The poems collected in his book Rattle and Numb also reveal why John Burroughs earns his designation as Beat Poet Laureate. The collection presents us with “Scribbling/ Scrambling/ Random ramblings,” names Orlovsky, Ginsburg, and Ferlinghetti, and provides a center and calm with lotus flowers. And this is only the most superficial summary of what happens in the poetry of John Burroughs. Yet, it is the music driving the language that really situates his work in the tradition of the Beats. However much the Beats may have wandered through meditation, politics, and being on the road, music has always been the spirit that makes Beat poetry what it is. Whether we are locked into a traditional rhythm or cut loose with improvisation, the music is always present for the Beats, and Burroughs’s poetry joins this refrain.

The National Beat Poetry Foundation bestows the honor of Beat Poet Laureate. They have been naming poets laureate for about ten years now. John Burroughs told me he has been extremely busy doing workshops, readings, and things like moderating a literary blog in Cleveland. Burroughs recently visited Cincinnati and read at Word of Mouth Cincinnati, sharing the mic with Core member Pauletta Hansel, among others. He has been traveling around Ohio doing readings all over the state.

As for his Appalachian roots, Burroughs said he “learned to be somewhat ashamed of my Appalachian background—getting teased and bullied for my accent.” But in adulthood he said, “I have returned to appreciating where I am from. My dad returned to West Virginia after he retired, and we regularly visit.” Maybe we can read a little of his return to where he comes from in “John Cage Engaged” in which the poem begins, “Sunken funkin’ telepumpkin/ Tell a country bumpkin who I am.” This same poem appears to complete the circle of experience and poetry as it ends by showing us “there is no disharmony/ Only harmonies to which our ears/ And our fears/ Are unaccustomed.” There is no disharmony, only harmony waiting to be registered by the senses. The disharmony of a boy out of place finds its harmony in the voice of a mature poet.

John Burroughs will be returning to Cincinnati on October 4 at 7 pm for a reading at Sitwell’s Coffee House Act II. Until then, he is traveling as National Beat Poet Laureate. You can follow his work and activities at his website which is provided below. It should not come as a surprise that we count a Beat poet among urban Appalachians. One of the reasons the Urban Appalachian Community Coalition works to further Appalachian culture is to emphasize the fact that we are involved in just about everything that makes up the culture of the 21st century city. You may well catch a few of us on a banjo, and you are just as likely to hear at least one of us reading poetry in a bar somewhere around Ohio.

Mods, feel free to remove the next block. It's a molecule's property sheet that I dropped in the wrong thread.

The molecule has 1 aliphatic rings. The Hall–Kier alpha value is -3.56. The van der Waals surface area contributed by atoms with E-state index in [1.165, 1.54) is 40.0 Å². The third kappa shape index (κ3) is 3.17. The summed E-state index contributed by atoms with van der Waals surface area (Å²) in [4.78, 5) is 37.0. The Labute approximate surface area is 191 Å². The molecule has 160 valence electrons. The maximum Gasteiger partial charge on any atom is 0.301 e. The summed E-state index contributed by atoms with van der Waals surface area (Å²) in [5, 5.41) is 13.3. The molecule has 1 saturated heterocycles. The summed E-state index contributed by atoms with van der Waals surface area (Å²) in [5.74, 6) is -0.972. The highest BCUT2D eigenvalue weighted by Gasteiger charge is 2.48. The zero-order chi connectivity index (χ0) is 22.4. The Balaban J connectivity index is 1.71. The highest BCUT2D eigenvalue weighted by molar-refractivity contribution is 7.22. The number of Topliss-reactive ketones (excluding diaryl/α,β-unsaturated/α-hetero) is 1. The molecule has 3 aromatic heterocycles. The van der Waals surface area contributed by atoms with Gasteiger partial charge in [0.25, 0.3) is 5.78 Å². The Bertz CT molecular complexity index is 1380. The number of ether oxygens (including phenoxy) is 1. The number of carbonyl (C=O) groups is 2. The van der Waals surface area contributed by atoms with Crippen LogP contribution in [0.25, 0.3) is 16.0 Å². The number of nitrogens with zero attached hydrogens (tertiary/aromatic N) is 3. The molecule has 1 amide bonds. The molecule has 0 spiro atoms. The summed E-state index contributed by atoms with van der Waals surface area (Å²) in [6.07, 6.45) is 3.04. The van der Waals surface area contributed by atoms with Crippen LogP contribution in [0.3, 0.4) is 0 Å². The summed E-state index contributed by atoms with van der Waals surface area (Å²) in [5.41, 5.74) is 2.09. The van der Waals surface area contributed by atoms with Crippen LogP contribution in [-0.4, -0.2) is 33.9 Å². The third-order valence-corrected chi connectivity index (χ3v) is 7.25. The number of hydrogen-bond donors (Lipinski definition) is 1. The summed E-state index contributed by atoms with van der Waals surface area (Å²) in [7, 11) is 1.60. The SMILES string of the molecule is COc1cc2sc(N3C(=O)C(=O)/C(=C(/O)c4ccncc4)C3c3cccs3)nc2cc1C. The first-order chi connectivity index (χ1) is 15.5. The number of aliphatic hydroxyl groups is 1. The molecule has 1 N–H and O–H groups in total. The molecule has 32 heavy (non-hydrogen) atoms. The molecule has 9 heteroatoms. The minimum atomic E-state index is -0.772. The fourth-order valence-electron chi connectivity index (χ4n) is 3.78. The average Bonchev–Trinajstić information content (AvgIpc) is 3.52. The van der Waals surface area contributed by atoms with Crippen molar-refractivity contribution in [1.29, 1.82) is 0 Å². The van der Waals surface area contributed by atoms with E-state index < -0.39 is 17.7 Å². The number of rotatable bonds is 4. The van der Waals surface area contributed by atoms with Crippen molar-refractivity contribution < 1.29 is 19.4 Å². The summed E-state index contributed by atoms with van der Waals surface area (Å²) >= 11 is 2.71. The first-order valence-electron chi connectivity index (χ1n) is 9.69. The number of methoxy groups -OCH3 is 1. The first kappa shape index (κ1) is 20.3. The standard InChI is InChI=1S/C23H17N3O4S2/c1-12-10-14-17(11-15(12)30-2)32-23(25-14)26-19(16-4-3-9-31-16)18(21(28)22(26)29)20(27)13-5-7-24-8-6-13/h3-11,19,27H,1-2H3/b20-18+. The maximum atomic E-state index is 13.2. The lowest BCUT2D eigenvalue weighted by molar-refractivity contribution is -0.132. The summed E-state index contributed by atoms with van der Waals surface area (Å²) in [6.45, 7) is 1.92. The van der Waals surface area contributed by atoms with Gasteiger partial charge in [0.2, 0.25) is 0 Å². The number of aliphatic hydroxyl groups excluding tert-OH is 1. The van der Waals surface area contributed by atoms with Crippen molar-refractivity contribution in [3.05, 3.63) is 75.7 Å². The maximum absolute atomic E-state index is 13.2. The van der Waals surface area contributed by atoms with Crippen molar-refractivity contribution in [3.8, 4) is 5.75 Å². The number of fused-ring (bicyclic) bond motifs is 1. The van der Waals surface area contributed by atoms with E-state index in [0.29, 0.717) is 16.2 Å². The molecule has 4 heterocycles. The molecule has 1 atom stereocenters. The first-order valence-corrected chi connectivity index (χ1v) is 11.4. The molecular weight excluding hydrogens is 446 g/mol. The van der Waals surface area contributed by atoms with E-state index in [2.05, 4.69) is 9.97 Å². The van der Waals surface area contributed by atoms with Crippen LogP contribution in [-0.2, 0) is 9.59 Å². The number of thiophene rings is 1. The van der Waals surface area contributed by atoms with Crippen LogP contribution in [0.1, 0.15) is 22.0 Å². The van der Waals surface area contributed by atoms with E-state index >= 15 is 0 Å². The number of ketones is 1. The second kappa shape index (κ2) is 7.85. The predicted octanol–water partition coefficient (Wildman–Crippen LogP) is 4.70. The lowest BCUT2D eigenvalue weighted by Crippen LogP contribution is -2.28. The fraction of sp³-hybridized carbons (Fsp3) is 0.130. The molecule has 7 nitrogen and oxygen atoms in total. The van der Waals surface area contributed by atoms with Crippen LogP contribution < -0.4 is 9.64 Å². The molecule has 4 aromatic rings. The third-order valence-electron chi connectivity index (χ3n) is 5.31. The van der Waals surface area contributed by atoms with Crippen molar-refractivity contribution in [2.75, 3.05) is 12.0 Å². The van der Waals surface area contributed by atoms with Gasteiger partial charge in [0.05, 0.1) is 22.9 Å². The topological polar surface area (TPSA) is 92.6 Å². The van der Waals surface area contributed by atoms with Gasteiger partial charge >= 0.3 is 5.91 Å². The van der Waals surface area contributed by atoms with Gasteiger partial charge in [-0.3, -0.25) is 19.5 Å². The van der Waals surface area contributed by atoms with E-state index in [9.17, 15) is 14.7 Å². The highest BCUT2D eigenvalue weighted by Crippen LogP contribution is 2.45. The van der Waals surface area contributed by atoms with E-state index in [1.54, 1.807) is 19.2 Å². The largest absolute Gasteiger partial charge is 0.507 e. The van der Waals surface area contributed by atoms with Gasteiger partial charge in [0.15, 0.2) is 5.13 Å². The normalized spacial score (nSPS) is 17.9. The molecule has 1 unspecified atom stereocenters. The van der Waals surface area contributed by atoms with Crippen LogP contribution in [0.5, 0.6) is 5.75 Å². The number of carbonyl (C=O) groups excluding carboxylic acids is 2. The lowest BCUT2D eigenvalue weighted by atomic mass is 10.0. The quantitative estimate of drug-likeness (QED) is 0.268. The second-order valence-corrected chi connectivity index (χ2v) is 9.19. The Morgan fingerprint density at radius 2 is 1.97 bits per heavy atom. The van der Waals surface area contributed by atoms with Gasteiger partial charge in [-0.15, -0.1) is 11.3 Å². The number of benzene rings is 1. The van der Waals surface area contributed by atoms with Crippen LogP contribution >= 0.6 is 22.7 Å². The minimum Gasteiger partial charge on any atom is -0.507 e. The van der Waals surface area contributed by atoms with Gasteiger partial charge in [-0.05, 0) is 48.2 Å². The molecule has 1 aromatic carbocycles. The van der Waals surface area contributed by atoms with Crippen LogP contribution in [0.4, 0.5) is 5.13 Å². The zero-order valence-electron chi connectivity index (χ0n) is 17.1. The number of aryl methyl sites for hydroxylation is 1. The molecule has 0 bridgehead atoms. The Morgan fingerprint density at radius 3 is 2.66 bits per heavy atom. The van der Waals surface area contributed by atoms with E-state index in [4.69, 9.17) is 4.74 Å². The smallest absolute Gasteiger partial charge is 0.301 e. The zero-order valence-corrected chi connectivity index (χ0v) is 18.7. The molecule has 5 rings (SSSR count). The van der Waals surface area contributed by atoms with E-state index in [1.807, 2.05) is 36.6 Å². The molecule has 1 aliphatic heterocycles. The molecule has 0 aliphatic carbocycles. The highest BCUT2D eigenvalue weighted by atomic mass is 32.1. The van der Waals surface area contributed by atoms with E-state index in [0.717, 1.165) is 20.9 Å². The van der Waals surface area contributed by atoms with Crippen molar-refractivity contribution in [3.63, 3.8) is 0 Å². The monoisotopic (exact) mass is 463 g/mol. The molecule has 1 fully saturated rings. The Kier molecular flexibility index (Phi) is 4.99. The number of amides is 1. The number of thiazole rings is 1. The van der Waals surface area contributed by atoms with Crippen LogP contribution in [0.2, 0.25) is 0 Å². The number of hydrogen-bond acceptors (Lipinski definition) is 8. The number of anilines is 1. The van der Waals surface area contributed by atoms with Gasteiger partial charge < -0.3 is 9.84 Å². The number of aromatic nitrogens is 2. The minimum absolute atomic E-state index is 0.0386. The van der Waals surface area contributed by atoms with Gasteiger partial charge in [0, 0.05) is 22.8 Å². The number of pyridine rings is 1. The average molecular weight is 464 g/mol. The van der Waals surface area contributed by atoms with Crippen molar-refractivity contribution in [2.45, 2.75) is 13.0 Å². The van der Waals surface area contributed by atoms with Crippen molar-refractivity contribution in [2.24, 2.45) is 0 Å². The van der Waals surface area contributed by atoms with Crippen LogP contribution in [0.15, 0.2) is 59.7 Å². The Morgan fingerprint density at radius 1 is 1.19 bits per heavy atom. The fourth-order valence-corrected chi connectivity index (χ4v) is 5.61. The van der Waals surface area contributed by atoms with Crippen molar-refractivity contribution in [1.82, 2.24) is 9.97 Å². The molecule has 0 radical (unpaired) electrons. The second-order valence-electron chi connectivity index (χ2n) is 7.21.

John Burroughs’s website with a list of his books activities, and other events can be found at this link:

You can watch John Burroughs read at this link:

For information on the National Beat Poetry Foundation, click here:

Mentioned in this article: Rattle & Numb: Selected and New Poems 1992-2019. Published by Venetian Spider Press.

Cover photo by Nick Barrows

Mike Templeton is a writer, independent scholar, barista, cook, guitar player, and accidental jack-of-all-trades. He is the author of the forthcoming The Chief of Birds: A Memoir. Available later this year from Erratum Press. Check out his profile in UACC’s new Cultural Directory. He lives in downtown Cincinnati with his wife who is a talented photographer. They spend their free time walking around the city snapping photos. She looks up at that the grandeur of the city, while Mike always seems to be staring at the ground.

Leave a Reply

Your email address will not be published. Required fields are marked *